Moreover, we have seen instances in the past when public statements by Google’s key personnel did not align with the page ranking algorithm behaviors. I’m sure you all remember the debate regarding the significance of clicks in search rankings when a lot of SEO professionals accused Google of hiding the truth. I believe backlinks may not be in the top three ranking factors, but they can still send significant ranking signals for a website to rank higher. One of the ways that people also opt to rank higher is to embed Google Reviews on website.
Content: Still the King with a New Jewel on the Crown
Content continues to be the topmost ranking factor as long as the website is responsive and mapped well. Content quality is not just necessary to rank higher on search results, but it also helps elevate the user experience and boosts conversions. But how would you define content quality in 2023?
I’m sure you must have read that Google has added another jewel to the content’s crown. Experience, along with Expertise, Authoritativeness, and Trustworthiness, are not part of a direct system to aid ranking. However, you certainly cannot make your content rank higher without them anymore.
Earlier, Google’s Search Quality Raters Guidelines were guarded quite closely. But ever since the document leaked online, Google has made the updates public. E-E-A-T is a part of those guidelines that Quality Raters evaluate when they review the quality of website content.
E-E-A-T is crucial for all niches, especially Your Money Your Life (YMYL) niches like finance or health, where the content can directly affect someone’s life. The content must contain helpful and current information with examples of experience so they can help a person who’s looking for such information on the Internet.
But does that mean you shouldn’t be bothered about keywords anymore? That’s not true either. While we’ve established a while back that keyword stuffing gets penalized, your content should still contain relevant keywords. Otherwise, search engines would not be able to match the content to a user’s query. I believe titles and headings are best for keywords while focusing on providing recent, relevant information in the content.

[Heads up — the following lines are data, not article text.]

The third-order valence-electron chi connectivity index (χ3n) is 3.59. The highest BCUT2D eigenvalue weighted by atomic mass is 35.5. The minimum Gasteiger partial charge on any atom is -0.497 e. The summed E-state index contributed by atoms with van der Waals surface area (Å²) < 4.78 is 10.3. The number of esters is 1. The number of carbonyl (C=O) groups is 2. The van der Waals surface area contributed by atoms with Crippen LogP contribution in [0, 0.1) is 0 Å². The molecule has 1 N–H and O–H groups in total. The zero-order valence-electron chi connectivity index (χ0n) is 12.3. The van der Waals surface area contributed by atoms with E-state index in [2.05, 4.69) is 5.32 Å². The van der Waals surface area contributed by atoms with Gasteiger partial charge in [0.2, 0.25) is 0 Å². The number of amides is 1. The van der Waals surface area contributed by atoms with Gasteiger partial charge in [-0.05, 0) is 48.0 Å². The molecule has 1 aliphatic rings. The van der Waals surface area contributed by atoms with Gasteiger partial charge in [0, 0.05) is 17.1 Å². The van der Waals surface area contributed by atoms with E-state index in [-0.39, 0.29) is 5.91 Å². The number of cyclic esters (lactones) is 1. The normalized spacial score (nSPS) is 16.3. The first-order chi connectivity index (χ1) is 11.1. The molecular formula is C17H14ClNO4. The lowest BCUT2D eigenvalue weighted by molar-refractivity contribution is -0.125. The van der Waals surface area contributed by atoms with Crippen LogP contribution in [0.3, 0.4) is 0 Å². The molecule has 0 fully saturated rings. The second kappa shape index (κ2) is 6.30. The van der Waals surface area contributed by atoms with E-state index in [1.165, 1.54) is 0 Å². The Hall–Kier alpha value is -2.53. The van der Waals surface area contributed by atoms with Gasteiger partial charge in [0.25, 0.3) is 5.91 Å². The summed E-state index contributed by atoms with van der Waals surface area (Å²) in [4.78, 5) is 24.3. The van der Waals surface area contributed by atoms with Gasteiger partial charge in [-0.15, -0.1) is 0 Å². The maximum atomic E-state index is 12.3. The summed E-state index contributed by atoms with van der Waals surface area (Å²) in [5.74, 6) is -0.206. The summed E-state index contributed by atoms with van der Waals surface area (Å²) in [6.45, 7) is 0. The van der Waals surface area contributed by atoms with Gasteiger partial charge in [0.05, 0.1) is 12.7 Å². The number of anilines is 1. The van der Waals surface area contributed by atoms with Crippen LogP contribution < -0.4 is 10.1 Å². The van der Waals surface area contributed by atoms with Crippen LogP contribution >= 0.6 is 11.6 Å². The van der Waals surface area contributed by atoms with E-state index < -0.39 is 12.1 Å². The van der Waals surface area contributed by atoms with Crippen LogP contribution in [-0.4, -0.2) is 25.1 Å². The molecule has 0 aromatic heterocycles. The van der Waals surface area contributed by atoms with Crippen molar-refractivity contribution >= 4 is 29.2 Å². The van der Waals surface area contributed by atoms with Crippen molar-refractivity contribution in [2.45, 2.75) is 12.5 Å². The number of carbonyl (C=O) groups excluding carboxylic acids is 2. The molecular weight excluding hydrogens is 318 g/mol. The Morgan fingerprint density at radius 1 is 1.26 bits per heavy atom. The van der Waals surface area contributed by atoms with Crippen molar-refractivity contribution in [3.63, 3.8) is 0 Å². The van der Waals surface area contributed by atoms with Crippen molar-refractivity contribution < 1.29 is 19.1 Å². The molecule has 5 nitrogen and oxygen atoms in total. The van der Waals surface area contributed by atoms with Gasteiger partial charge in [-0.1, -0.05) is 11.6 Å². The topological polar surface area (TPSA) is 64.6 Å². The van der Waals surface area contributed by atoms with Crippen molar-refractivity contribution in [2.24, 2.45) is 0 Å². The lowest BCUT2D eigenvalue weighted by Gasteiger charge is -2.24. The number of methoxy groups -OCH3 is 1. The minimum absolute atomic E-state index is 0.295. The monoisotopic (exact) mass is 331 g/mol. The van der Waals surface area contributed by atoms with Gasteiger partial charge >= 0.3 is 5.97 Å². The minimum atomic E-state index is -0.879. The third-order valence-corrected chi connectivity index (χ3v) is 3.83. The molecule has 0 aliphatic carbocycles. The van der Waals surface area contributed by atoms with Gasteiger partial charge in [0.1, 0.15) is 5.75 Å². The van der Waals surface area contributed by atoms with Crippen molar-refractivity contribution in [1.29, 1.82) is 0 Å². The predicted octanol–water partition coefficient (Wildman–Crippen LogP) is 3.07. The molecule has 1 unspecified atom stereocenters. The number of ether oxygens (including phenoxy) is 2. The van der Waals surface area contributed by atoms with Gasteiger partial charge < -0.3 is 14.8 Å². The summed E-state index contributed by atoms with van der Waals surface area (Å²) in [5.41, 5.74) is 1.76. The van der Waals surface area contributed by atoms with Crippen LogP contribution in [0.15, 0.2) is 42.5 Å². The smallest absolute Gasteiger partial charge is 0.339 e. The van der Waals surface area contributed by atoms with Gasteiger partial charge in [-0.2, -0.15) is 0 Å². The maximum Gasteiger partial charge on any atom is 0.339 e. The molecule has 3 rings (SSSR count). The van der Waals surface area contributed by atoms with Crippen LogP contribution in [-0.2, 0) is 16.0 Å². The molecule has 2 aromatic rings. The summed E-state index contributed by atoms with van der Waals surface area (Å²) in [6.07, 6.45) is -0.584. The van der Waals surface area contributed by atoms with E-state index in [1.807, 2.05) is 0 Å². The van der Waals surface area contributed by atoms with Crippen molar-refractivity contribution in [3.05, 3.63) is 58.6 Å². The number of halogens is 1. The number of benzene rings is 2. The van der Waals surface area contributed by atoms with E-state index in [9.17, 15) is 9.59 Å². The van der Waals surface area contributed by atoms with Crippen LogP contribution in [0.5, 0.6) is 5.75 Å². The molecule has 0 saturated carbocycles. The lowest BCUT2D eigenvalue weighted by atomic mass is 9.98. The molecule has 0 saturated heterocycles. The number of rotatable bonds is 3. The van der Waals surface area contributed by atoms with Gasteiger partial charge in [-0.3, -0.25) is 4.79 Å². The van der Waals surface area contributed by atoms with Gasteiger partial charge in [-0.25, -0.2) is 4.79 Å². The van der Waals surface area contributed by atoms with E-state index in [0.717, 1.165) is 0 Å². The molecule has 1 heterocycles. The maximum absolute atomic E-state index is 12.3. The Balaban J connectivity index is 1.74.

The freshness of content is another crucial factor. Again, this one doesn’t have an impact on all niches but matters more when it comes to topics like news, weather, or stock prices. However, you will notice some ranking decay if you don’t update the content regularly, irrespective of your niche. Ideas and concepts are constantly evolving, and you have to match those to meet the changing expectations of users in today’s world or your website may be left behind on the search results.
Google rolled out the Page Experience update in 2021, but Core Web Vitals (CWV) were emphasized even before that as one of the prime factors to rank higher. After the update, CWV became part of a collective group of ranking signals that contribute to the overall page experience for a user.
Why is this important? Well, imagine you have all the right stuff on your website, but the pages take a long time to load, or it is not optimized to be viewed on the phone. That would severely hamper the overall user experience, right? If Google ranks such a website higher, that would spoil the user’s impression of your website and Google’s.
Page experience depends on 4 signals –
- Security – HTTPS instead of HTTP
- Page loading speed
- Cross-device compatibility
- Core Web Vitals
Page experience is not always the most important ranking factor, but it can be crucial in some cases. For example, if two pages qualify with the same information for a user query, Google will prioritize the one that offers a better page experience. After all, Google also wants to be ahead of its competitors, and page experience is key to user satisfaction.
Statements made by Google leaders and algorithm updates continue to rock the world of SEO professionals like you and me. On the one hand, the latest statement made by Gary Illyes made us question the validity of backlinks and the money and time we invested in them. On the other hand, the addition of Experience to E-A-T has us pondering over how to demonstrate the right qualities in content. As we roll into the last two months of 2023, we can expect similar changes in the coming year as well.
But if you ask me, these updates and statements make my job even more exciting and challenging and add to the fun. So, let’s buckle up, work on our strategies, and finish the year with the right SEO boost for our projects and campaigns. Who knows what awaits us in 2024, but I’m definitely looking forward to it.